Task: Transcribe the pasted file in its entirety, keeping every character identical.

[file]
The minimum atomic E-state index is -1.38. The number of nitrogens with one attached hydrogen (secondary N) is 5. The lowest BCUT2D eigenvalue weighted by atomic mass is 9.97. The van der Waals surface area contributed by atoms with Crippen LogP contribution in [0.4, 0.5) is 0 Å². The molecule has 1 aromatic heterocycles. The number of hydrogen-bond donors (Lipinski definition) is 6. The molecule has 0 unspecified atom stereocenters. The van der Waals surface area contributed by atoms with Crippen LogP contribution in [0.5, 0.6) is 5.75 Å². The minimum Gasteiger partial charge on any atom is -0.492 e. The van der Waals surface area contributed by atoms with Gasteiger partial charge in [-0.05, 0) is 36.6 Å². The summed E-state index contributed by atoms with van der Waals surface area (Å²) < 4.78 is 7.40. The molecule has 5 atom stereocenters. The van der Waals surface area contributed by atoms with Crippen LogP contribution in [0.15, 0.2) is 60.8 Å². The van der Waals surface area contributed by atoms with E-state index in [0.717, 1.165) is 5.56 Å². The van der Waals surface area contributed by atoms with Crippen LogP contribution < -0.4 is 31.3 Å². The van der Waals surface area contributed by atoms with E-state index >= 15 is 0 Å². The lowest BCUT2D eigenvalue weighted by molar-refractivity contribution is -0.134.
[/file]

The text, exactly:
The minimum atomic E-state index is -1.38. The number of nitrogens with one attached hydrogen (secondary N) is 5. The lowest BCUT2D eigenvalue weighted by atomic mass is 9.97. The van der Waals surface area contributed by atoms with Crippen LogP contribution in [0.4, 0.5) is 0 Å². The molecule has 1 aromatic heterocycles. The number of hydrogen-bond donors (Lipinski definition) is 6. The molecule has 0 unspecified atom stereocenters. The van der Waals surface area contributed by atoms with Crippen LogP contribution in [0.5, 0.6) is 5.75 Å². The minimum Gasteiger partial charge on any atom is -0.492 e. The van der Waals surface area contributed by atoms with Gasteiger partial charge in [-0.05, 0) is 36.6 Å². The summed E-state index contributed by atoms with van der Waals surface area (Å²) < 4.78 is 7.40. The molecule has 5 atom stereocenters. The van der Waals surface area contributed by atoms with Crippen LogP contribution in [0.15, 0.2) is 60.8 Å². The van der Waals surface area contributed by atoms with E-state index in [0.717, 1.165) is 5.56 Å². The van der Waals surface area contributed by atoms with Crippen LogP contribution < -0.4 is 31.3 Å². The van der Waals surface area contributed by atoms with E-state index >= 15 is 0 Å². The lowest BCUT2D eigenvalue weighted by molar-refractivity contribution is -0.134.